OPEC still matters

August 9, 2016 08:17 AM
Daily Energy Market Analysis

Qatar's energy minister, Mohammed bin Saleh al Sada and the president of the Organization of the Petroleum Exporting Countries (OPEC), confirmed that OPEC will have an informal meeting Sept. 26-28 at the International Energy Forum in Algeria. Russia said that while there was no need for a freeze, they would be willing to listen. There are some that are laughing off the possibility of a production freeze because of the failure at Doha in April, but one must not just dismiss it. A deal at Doha was closer than anyone imagined and there is a possibility that they can put those pieces back together. 

While some people try to say OPEC is not a factor in the global market, it should be clear that they still have a significant influence on prices as they pump 40% of the global supply and 60% of the oil traded internationally on a daily basis. Just ask shale producers across this country whether they think OPEC matters as its production war drove many of them out of business and forced U.S. oil production to fall by close to a million barrels a day. To understand the odds of freeze deal getting done, you have to understand why the Doha deal fell apart. 

As OPEC members went to Doha, it was to be a historic event. After months of negotiations, Saudi Arabia’s powerful oil minister, Ali Al Naimi, the face of the OPEC cartel, cut a deal with Russian Energy Minister Alexander Novak to agree to a freeze output. There was an understanding that they could do the deal without Iran because they both knew that after years of sanctions the Iranians were going to want to regain some of the barrels they had lost. So there was an agreement to allow Iran some slack and it was off to Doha to sign the deal.  

Of course, in the old days whatever Ali Naimi wanted when it came to Saudi oil policy, he got. For all intents and purposes they had been the global oil market for the last 30 years. Yet there was a new King in Saudi Arabia and a new 30-year-old Saudi royal Deputy Crown Prince Mohammed bin Salman who had other ideas. Because of tensions with fighting proxy wars between Yemen, Syria and Iraq, tensions had been running high. The Prince could not separate the two and when Iran’s oil minister failed to show in Doha, the Prince blew a fuse and killed the deal. This outraged Alexander Novak that said he came to sign an agreement not to debate one.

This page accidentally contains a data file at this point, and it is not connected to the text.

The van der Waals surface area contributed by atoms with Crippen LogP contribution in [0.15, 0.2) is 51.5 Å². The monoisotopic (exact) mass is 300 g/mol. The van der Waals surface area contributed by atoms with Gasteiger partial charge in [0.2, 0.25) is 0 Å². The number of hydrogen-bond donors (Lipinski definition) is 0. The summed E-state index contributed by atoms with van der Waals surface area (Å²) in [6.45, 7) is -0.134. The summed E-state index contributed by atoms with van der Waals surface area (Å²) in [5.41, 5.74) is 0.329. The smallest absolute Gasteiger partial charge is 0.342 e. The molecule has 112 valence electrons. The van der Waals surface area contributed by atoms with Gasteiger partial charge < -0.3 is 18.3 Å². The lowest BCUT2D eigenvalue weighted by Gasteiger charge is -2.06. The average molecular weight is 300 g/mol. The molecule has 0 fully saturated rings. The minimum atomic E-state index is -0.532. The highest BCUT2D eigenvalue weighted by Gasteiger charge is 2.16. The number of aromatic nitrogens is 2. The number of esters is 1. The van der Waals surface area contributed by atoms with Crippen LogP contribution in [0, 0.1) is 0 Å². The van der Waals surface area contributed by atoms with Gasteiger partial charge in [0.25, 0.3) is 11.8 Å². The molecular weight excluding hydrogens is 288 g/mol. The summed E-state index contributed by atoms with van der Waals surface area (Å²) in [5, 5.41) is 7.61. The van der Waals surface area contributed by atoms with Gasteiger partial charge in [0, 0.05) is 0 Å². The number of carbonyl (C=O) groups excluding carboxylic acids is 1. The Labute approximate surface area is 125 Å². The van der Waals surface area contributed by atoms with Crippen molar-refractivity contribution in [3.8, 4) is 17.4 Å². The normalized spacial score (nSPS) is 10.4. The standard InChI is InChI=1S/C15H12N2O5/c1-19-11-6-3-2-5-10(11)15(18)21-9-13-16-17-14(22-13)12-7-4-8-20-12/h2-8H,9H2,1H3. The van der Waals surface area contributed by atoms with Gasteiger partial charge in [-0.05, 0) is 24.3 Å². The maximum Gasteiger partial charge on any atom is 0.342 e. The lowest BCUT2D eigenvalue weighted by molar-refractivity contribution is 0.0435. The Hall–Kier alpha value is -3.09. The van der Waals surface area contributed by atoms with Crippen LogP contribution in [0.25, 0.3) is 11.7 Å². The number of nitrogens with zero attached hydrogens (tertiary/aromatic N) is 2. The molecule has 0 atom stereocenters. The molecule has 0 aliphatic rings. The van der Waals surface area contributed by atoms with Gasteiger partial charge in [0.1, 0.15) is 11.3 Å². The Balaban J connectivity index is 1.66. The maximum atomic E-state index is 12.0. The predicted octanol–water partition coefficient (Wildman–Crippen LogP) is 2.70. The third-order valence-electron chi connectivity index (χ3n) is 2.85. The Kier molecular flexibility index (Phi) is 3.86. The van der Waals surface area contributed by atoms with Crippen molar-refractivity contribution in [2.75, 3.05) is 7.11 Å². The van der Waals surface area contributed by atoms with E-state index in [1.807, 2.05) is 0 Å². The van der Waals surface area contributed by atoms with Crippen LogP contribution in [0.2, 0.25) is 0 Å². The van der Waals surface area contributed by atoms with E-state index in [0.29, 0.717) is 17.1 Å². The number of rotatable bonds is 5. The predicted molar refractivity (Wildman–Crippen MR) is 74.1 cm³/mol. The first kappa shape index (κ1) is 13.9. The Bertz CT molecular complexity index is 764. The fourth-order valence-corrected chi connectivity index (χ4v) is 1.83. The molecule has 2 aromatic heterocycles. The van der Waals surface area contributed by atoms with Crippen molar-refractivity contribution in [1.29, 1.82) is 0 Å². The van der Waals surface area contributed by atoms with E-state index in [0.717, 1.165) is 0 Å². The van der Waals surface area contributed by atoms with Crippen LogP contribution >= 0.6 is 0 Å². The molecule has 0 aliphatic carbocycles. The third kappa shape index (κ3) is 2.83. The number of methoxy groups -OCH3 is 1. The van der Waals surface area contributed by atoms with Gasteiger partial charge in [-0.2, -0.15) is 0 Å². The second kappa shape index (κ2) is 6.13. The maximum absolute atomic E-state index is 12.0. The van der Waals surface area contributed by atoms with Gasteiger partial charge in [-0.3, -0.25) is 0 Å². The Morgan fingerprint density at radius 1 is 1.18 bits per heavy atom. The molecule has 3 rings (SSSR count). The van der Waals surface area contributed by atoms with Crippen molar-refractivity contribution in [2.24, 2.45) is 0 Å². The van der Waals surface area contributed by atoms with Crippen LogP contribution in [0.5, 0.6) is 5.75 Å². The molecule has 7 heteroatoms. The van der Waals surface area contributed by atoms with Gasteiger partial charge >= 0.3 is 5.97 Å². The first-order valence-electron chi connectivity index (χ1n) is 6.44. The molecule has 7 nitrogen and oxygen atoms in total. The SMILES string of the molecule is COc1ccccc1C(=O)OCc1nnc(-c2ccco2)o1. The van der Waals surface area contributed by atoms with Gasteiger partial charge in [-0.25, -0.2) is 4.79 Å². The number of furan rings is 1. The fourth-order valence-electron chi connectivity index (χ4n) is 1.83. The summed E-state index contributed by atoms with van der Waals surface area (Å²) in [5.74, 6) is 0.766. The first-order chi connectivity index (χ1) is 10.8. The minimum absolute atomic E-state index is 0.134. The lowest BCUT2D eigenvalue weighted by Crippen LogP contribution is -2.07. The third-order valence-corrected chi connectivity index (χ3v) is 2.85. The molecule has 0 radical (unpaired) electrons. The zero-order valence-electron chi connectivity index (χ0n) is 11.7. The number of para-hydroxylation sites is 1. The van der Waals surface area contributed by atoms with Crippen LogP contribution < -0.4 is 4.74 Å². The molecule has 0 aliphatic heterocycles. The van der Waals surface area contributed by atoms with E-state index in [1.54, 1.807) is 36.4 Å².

In the aftermath the Prince and Saudi Arabia took a hit diplomatically. The new Prince could not be trusted. He then fired Ali Naimi and replaced him with Khalid-al Falih, the chairman of the country’s state oil company, Saudi Aramco. 

Now it seems Prince bin Salman, the power broker and Khalid-al Falih want to restore their credibility, which means they will probably work together. They will try to bring Russia back into the fold and the big sticking point of oil from Iran may not be as big of a deal as their production is getting close to pre-sanction levels. MarketWatch reports that Iran’s production has crept back up to 3.6 million barrels a day, almost 600,000 barrels a day higher since world powers lifted economic restrictions over the country’s nuclear program in January. That brings production to within reach of 4.0 million - 4.2 million barrels a day that Iranian officials said they would require before agreeing to a freeze.

Crude oil did dip on the Genscape number that showed supply in Cushing, Okla., rose by 307,000 barrels. Natural gas pulled back but is that the final story! My natural gas webinar is today!

About the Author

Phil Flynn is a senior energy analyst at The PRICE Futures Group and a Fox Business Network contributor. Phil is one of the world's leading market analysts, providing individual investors, professional traders, and institutions with up-to-the-minute investment and risk management insight into global petroleum, gasoline, and energy markets.